It all boils down to three things. Well, mostly three things.
Why Pass on Traditional Retirement Accounts
Here’s my three reasons for passing on traditional retirement accounts:
- 59.5 years old – This may be a fairly unconventional viewpoint, but I have no problems breaking from convention. To state my issue as simply as I can, I’ll just say that money I can’t touch until I’m 59.5 years old is pretty much as attractive to me as a needle to the eye. I’m of the belief that financial freedom requires both financial well-being and freedom. There’s no such thing as being free to use your money as long as you wait until you’re 59.5 years old. For me, that’s about 37 years from now, a long time away – and besides, I don’t trust prime numbers.
- Predicting the future – Find a discussion on ROTH IRAs. Now find a discussion on ROTH IRAs that does not include the use of passive index funds. Most advice with self-managed retirement funds focuses around the viewpoint that mere mortals cannot beat an efficient market. My bias aside, I find it crazy to assume that mere mortals cannot predict financial markets, but can predict the actions of Congress members 10, 20, even 30 years from now. If I told you 15 years from now you’d have to surrender to a pat down to get on an airplane you’d tell me I was nuts. Well, that’s the new reality. There is no order to the whims of 535 people.
- Nomenclature vs. Utility – This works in with point #1. Just because a ROTH IRA is labeled “retirement fund” does not necessarily make it a better vehicle for storing retirement funds. I can scribble “keys” on a 1.5”x2.5” little manila envelope, but there is no way that I would find it a better place to store my keys than the unlabeled kitchen table. Sometimes the most obvious place to store something, even if properly labeled, isn’t the best place.
Retirement vs. Retirement Accounts
I really do believe younger people would be better ditching retirement accounts in favor of taxable accounts for any number of reasons. First, I don’t think the tax benefits are really all that favorable, especially relative to the potential investments that one can purchase through traditional pension plans.
Real estate, options, and a slew of other financial products and investments are either off-limits, or made to be more complicated with funds meant for retirement. In many cases, I purchase options where I’d prefer not to own common stock due to the potential loss. (See article about my purchase of Ford options.) Nevertheless, options are considered “too risky” or “too speculative” for retirement accounts. (This seriously makes no sense.)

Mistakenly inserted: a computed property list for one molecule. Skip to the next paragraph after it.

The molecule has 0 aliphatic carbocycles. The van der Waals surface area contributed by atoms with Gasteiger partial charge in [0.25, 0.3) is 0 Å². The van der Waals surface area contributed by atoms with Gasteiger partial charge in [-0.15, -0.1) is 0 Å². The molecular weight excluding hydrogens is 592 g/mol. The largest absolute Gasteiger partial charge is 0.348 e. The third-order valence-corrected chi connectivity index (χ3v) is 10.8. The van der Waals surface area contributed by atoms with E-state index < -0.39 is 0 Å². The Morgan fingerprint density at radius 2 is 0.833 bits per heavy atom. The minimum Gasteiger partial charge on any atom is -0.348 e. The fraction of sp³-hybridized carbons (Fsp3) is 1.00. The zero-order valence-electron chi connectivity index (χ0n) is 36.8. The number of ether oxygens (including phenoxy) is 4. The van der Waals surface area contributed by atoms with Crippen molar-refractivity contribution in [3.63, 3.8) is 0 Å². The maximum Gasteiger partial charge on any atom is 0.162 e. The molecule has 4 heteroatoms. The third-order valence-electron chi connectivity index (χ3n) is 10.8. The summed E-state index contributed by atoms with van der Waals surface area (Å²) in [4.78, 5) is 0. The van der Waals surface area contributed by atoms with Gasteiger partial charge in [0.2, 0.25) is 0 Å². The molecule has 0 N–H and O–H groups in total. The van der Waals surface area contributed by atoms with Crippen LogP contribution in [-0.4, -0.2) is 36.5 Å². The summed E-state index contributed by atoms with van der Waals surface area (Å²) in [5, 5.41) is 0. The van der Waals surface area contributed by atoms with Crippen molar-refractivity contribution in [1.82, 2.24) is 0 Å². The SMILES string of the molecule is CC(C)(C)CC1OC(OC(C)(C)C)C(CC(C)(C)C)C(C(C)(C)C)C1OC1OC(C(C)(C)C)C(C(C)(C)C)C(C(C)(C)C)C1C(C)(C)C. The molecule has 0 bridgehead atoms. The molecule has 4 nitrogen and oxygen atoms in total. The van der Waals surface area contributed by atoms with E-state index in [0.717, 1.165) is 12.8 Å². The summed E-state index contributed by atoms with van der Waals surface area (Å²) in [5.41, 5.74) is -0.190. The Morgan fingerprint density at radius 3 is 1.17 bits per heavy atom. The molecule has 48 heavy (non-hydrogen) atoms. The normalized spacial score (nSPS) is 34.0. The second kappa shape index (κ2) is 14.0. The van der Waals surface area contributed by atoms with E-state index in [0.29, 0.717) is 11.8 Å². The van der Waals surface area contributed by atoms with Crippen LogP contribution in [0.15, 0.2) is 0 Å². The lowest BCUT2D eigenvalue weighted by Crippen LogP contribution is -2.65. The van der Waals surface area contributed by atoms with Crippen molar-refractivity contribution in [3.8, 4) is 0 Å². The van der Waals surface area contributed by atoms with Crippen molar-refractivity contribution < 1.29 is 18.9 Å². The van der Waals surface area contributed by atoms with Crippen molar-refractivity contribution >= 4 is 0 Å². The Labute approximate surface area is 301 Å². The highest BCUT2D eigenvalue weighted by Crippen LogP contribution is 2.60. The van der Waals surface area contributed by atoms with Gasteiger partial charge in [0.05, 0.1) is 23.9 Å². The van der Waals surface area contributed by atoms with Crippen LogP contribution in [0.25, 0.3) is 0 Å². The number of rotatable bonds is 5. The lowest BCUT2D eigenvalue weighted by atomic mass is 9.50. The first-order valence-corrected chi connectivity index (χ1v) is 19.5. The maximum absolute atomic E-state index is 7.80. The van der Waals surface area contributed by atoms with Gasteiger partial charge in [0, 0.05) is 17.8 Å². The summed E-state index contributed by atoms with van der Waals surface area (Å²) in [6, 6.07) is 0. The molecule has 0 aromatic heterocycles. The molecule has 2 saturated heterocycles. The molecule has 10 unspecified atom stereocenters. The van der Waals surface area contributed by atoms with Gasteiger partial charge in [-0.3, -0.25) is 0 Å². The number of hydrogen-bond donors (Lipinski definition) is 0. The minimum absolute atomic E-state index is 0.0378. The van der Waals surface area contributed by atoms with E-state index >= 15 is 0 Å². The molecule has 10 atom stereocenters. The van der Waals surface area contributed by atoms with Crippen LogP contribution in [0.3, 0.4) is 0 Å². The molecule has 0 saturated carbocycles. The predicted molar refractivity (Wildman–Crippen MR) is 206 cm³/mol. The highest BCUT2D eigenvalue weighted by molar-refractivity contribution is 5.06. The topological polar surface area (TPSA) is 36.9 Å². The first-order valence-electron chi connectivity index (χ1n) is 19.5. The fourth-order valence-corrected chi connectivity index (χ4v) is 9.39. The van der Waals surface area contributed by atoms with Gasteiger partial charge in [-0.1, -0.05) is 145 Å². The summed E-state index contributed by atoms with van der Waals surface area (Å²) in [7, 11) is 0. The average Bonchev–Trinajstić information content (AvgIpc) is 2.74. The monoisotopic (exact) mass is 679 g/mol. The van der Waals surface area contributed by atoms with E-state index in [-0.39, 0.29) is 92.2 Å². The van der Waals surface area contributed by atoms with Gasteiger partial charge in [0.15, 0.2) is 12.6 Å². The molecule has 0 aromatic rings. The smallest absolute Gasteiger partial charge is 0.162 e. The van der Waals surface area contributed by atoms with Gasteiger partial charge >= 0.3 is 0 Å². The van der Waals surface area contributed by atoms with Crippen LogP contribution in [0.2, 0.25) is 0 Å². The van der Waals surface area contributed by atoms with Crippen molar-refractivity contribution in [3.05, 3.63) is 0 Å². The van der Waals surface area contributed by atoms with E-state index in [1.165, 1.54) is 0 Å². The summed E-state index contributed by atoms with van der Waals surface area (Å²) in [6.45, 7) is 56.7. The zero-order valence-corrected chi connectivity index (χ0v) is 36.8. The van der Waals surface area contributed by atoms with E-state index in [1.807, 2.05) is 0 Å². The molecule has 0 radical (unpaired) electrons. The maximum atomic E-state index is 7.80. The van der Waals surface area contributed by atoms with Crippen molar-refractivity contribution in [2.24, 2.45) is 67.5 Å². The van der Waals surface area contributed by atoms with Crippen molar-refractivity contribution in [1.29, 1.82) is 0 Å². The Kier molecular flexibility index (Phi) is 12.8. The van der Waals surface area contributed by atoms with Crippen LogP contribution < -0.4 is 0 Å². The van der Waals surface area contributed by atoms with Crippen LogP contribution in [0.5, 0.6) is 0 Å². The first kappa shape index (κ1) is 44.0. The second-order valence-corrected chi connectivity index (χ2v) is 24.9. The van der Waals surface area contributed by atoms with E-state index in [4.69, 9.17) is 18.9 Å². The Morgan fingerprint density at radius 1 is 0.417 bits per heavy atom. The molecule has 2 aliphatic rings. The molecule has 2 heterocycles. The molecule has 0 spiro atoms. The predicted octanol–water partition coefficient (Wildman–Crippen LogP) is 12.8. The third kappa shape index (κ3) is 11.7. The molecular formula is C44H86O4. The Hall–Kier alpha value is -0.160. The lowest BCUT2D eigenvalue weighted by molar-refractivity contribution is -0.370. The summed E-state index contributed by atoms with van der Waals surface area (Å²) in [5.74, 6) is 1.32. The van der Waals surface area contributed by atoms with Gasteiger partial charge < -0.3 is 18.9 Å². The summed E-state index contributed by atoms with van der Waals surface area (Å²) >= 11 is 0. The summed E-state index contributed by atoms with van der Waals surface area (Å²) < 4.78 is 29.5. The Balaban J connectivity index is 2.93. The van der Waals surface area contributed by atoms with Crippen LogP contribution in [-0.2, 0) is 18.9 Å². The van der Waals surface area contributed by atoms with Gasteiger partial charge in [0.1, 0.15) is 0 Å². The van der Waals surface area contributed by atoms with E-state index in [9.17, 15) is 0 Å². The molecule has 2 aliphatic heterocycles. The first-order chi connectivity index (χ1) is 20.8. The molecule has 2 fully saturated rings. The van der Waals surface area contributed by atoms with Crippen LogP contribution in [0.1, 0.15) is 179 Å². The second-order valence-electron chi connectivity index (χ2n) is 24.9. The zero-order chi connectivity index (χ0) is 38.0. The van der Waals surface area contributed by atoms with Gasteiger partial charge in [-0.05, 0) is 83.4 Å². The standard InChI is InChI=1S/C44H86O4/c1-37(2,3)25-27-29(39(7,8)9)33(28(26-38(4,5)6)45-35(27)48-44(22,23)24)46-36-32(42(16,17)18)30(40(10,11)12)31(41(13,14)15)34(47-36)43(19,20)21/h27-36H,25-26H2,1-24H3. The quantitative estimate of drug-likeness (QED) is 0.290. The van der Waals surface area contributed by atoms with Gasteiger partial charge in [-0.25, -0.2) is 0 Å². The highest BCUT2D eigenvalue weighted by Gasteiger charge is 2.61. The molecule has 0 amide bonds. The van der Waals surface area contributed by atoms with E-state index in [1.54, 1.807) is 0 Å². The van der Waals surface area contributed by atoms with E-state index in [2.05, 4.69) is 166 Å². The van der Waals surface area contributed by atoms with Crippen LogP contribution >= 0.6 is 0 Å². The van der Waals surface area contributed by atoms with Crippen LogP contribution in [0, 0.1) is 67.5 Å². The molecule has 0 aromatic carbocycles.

I’m of the mind that there are more opportunities than there are potential pitfalls. When opportunities arise, they’re usually short-term opportunities where one can fill the void in an otherwise efficient market. Just think, a few months ago I was thinking about buying a condo. Now I know why they’re relatively inexpensive (it’s a freaking retirement community!) but I think there’s a lot to be said for being liquid enough to take the path less traveled when it brings about other investments.
Commitment – at least so far as an investment strategy – has really no appeal. While the safe and certain route is supposedly found in traditional retirement accounts, there’s some kind of “imbalance” I find lacking in having assets build in a restrictive vehicle. The idea that I can’t remove assets from one side of the equation to tend to assets and opportunities on another doesn’t seem to jive with any potential tax benefits.
Meanwhile, concern needs to be paid to the exit strategy. I started tending to my finances early, and have a head start that seems somewhat…wasted in restricting the benefits of an early start until I’m nearly 40 years older. This is just as important in making the jump to retirement. If safe and reasonable cash flow is the aim, real estate owned directly sure seems to kick the snot out of corporate or government bond yields. Plus, given I’d have the time, who’s to say that managing real estate investments wouldn’t be worth the trade-off for higher yields?
Ever have a love-hate relationship with retirement planning?
Do you – or someone that you know – embrace the idea of investing outside traditional retirement accounts?